Another perspective on anger comes from our Sutras. We have five verses in the Nandinatha Sutras by Gurudeva, which refer to anger. The first one is very general. "Worshipers of Siva who are a victim to anger or hatred refrain from meditation, japa and kundalini yoga. They confess sins, do penance, engage in bhakti and karma yoga to raise consciousness."
One of the reasons for refraining from meditation, japa and kundalini yoga is that they all intensify one's mental state. So you create an intensity by meditating. If the kundalini goes up, you are more intense. So, if you are prone to anger, that gives your anger more intensity. It makes it worse. You don't want to take the chance of intensifying your anger, making it worse than it normally would be by intensifying your mental state through those practices.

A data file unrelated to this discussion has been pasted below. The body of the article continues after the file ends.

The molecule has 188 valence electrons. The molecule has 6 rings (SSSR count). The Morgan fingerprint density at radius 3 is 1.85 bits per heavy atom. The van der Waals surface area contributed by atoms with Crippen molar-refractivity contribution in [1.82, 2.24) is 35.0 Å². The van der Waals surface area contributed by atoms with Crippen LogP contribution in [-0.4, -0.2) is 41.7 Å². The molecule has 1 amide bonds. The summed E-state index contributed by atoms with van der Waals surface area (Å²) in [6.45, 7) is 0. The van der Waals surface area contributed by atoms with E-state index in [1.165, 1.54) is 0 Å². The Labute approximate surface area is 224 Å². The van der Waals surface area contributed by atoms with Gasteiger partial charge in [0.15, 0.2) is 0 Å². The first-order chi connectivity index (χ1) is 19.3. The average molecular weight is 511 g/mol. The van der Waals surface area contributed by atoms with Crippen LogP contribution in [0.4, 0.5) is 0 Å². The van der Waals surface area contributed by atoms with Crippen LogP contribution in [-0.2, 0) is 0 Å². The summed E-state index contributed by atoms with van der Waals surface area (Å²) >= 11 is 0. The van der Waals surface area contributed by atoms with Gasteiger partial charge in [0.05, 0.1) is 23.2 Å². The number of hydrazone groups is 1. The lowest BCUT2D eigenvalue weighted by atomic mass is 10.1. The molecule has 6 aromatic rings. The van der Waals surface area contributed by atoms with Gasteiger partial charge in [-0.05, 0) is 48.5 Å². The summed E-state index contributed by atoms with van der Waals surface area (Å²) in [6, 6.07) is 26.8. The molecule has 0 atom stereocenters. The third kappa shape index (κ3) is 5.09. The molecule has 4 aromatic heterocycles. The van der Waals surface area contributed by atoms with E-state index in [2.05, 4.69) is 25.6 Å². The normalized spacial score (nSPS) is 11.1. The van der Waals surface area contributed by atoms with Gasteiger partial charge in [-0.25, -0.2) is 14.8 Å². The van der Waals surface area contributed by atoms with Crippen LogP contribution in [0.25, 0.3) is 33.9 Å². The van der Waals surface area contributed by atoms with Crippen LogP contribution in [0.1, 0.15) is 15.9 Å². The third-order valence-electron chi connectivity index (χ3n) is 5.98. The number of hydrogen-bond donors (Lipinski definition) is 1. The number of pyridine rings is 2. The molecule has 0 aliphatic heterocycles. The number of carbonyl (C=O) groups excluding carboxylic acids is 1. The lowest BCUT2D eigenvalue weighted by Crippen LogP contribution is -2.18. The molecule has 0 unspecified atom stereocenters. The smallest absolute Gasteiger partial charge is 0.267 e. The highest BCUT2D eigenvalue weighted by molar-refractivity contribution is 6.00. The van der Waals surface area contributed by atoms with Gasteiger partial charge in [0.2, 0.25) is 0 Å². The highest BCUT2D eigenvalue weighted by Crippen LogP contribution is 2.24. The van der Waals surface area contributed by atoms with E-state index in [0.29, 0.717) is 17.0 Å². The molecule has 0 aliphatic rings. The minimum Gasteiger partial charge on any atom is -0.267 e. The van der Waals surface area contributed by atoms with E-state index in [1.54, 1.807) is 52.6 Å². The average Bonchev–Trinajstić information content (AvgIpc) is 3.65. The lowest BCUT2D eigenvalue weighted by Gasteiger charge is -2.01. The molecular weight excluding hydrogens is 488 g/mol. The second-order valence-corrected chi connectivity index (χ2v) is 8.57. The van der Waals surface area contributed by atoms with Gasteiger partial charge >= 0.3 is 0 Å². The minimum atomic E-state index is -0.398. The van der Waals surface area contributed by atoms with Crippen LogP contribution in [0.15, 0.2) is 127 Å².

"Each of Siva's married men devotees loves and cares for his wife despite any shortcomings. He is forbidden to strike or speak harshly to her or ignore her needs. If he does, he must seek family and professional help." That one is self evident.
"Siva's women devotees never become angry with a man, malicious, belittle, verbally abuse him or use other emotional controls such as disdain, accusation, crying or prolonged pouting or silence." Of course, a woman's expression of anger tends to be more subtle, more internal than a man's. A man just blurts it out and says something in angry words or raises his fist or something. A woman keeps it in, but it is still anger and should be avoided.
"Siva's followers never govern youth through fear. They are forbidden to spank or hit them, use harsh or angry words, neglect or abuse them. They know you cannot make children do better by making them feel worse."
The last one is, "Even in moderation, Siva's devotees do not drink alcohol in solitude, when depressed, angry or under extreme stress. When one is emotionally unstable, alcohol inhibits the ability to confront and solve problems." So, if one is in an angry mood, partaking of alcohol can make it much worse. You give up the control, the small amount of control you may still have.